Winning the prestigious Man Booker Prize last year introduced British author Alan Hollinghurst to a whole new readership.

People who wouldn’t normally go near his books -“ which are laden with gay characters, gay relationships and gay sex -“ rushed out in droves to buy his award-winning novel The Line Of Beauty.

Indeed this was the first gay-themed novel to take out the prize in the competition’s 36-year history.

I did wonder what people would make of it, Hollinghurst said, in town last week for the Sydney Writers’ Festival.

Most feedback he’d received, however, was terribly encouraging.

I did a show on ABC Radio the other night and they had people calling in. They were all women, two of them were older women who knew nothing about the world in the book, and they absolutely loved it.

One woman said the sex scenes made her feel very uncomfortable, but it hadn’t detracted from her appreciation of the whole book, he said.

If you can push and persuade your readership by taking a new subject matter on board, then that’s really very gratifying.

Hollinghurst makes a point of creating gay characters who are complex individuals, the way they haven’t much been treated in fiction before, he said. But he never attempts to make them perfect, instead setting out to explore their flaws.

Nick Guest, the protagonist in The Line Of Beauty, is certainly both a complex and flawed character.

The book begins with him moving to London in the early 1980s to live with the family of his university friend Toby, whose father happens to be a minister in Margaret Thatcher’s government.

Nick finds himself in the world of the rich and powerful and gets a behind-the-scenes look at how the country is run. In the process he explores his homosexuality in a community suddenly being ravaged by AIDS.

The scene where a cocaine-fuelled Nick dances with the prime minister at a party has already gone down in literary history.

When asked if he’s heard whether Thatcher had read his book, Hollinghurst chuckled. I’d be highly surprised. But I’m sure people in her court have drawn her attention to it.

The book is currently being turned into a TV series for the BBC by screenwriter Andrew Davies, who also wrote the BBC adaptations of the classic novels Pride And Prejudice and Tipping The Velvet, among others.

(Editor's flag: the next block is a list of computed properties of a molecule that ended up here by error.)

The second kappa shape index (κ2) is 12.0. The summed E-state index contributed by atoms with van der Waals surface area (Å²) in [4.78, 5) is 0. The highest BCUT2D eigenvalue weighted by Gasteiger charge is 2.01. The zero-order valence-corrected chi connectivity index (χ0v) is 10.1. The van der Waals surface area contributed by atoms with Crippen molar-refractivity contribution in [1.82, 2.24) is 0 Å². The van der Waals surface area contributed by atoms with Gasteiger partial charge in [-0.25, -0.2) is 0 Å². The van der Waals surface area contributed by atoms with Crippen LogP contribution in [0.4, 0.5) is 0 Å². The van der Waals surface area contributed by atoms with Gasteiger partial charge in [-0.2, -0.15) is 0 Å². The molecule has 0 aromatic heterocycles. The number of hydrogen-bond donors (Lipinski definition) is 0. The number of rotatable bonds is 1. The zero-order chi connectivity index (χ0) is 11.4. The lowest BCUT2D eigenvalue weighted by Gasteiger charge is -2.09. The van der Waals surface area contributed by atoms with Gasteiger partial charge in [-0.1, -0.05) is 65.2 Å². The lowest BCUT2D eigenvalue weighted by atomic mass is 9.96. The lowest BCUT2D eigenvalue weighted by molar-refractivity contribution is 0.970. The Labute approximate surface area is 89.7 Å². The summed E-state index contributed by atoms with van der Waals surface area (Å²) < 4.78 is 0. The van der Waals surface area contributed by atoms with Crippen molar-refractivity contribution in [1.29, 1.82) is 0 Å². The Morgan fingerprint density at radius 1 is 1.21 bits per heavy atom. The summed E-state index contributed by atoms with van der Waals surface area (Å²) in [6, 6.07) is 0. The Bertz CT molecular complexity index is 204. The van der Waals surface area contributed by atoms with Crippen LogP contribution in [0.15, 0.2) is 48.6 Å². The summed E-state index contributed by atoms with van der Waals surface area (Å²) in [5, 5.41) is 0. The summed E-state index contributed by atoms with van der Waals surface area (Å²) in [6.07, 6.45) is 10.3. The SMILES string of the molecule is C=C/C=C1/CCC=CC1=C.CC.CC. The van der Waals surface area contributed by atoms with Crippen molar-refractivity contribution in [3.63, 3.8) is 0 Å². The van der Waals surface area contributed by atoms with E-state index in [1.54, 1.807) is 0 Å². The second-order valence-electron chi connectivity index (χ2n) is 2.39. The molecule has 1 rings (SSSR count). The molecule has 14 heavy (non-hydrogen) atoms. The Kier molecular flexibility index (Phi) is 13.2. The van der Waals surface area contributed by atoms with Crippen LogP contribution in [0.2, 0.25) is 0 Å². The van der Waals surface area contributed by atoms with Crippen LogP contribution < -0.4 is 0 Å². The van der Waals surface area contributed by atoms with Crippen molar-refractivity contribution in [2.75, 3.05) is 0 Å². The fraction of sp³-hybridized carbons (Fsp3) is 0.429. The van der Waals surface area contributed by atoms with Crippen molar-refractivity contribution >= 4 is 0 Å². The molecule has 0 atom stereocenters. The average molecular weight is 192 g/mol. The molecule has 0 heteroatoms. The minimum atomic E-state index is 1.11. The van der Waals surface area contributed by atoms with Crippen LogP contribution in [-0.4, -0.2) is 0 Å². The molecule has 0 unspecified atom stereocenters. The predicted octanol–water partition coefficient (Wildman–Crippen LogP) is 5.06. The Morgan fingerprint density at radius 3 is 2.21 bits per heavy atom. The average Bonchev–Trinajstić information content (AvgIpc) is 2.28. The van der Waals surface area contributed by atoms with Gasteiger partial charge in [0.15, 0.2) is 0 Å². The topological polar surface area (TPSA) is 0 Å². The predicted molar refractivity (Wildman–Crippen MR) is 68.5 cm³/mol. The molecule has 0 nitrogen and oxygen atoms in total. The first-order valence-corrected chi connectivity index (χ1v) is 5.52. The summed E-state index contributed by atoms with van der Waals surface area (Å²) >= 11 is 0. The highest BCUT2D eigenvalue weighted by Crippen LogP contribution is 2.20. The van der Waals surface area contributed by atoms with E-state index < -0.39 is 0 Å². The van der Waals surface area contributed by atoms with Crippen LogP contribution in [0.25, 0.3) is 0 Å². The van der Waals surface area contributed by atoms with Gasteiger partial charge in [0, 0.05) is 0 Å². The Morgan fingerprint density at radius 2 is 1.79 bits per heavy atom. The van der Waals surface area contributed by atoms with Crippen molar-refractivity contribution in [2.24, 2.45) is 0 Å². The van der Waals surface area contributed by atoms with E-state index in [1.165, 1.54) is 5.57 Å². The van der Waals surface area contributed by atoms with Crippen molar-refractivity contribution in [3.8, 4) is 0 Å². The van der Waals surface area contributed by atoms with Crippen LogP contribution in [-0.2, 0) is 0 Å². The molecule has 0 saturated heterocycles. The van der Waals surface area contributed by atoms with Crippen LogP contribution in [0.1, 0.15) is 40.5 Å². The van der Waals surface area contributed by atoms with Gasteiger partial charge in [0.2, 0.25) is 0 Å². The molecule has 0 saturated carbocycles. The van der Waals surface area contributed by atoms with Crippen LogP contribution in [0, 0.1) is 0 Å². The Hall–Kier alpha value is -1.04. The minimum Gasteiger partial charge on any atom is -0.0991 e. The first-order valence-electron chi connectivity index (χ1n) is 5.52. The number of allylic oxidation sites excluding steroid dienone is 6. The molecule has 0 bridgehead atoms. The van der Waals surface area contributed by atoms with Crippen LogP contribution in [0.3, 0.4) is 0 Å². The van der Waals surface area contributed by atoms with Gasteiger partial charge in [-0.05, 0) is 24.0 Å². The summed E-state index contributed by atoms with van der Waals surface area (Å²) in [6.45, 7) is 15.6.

(While set only 20 years ago, The Line Of Beauty is routinely compared to such classics due to its lovingly detailed scenes and its study of manners and social class.)

Hollinghurst found the script for the series a fascinating read.

It was interesting to see a 13-page scene reduced to two lines of dialogue, he said.

But I have complete confidence. So much of the book is rather inward, so to be dramatised it has to be changed to bring things out.

In the flesh Hollinghurst is softly spoken, thoughtful, impeccably polite and surprisingly shy.

He seemed somewhat nervous during our interview, possibly because he’s more used to sitting at home on his own writing best-selling novels than flying around the world doing media engagements.

It’s quite a dramatic contrast, he admitted.

But it’s a welcome one because writing is such a long, solitary process for me. Because what happens, if you release books fairly infrequently, is you tend to lose your professional sense of yourself as a writer. You kind of disappear. It’s very reassuring when a book comes out and it finds an audience out there.

Writing has always been a very slow process for Hollinghurst -“ it was six years between The Line Of Beauty and his previous novel, The Spell.

Books come to me slowly, bit by bit. I put a lot of thought to detail and atmosphere of the situation and let it conglomerate until it feels like a solid fictional world emerging.

With this book, more than I’ve ever had before, I had organisational problems because it had a much bigger canvas than the other books I’ve written before, and more characters. I produced in notebooks masses of material, imagined episodes, and it’s hard to leave stuff out.

To get into the right headspace, Hollinghurst unplugs his phone and draws a line through whole weeks of his diary.

I need to be completely unreachable. I put myself very much into retreat. I have to be very strict on myself, and it seems to work, he said.

You really can get into a wonderful state of stuff really starting to happen and things link up. When it’s going well it can be quite exhilarating, but when you get stuck, it gets a little bit ugly.

He gave up a career in journalism and became a full-time novelist after his second book, The Folding Star, in 1995.

It’s been touch and go at times, partly because of my being such a slow producer. So the Booker [which is worth £50,000] has been quite a blessing I must say, and has eased my financial worries for a bit.

So will we have to wait another six years before Hollinghurst’s next effort?

While he doesn’t have a substantial idea for another novel as yet, he is trying to write some short stories, which he’s never attempted before.

I kind of like the idea of a quick turnaround, he said of his latest venture. At least I hope that’s the case.

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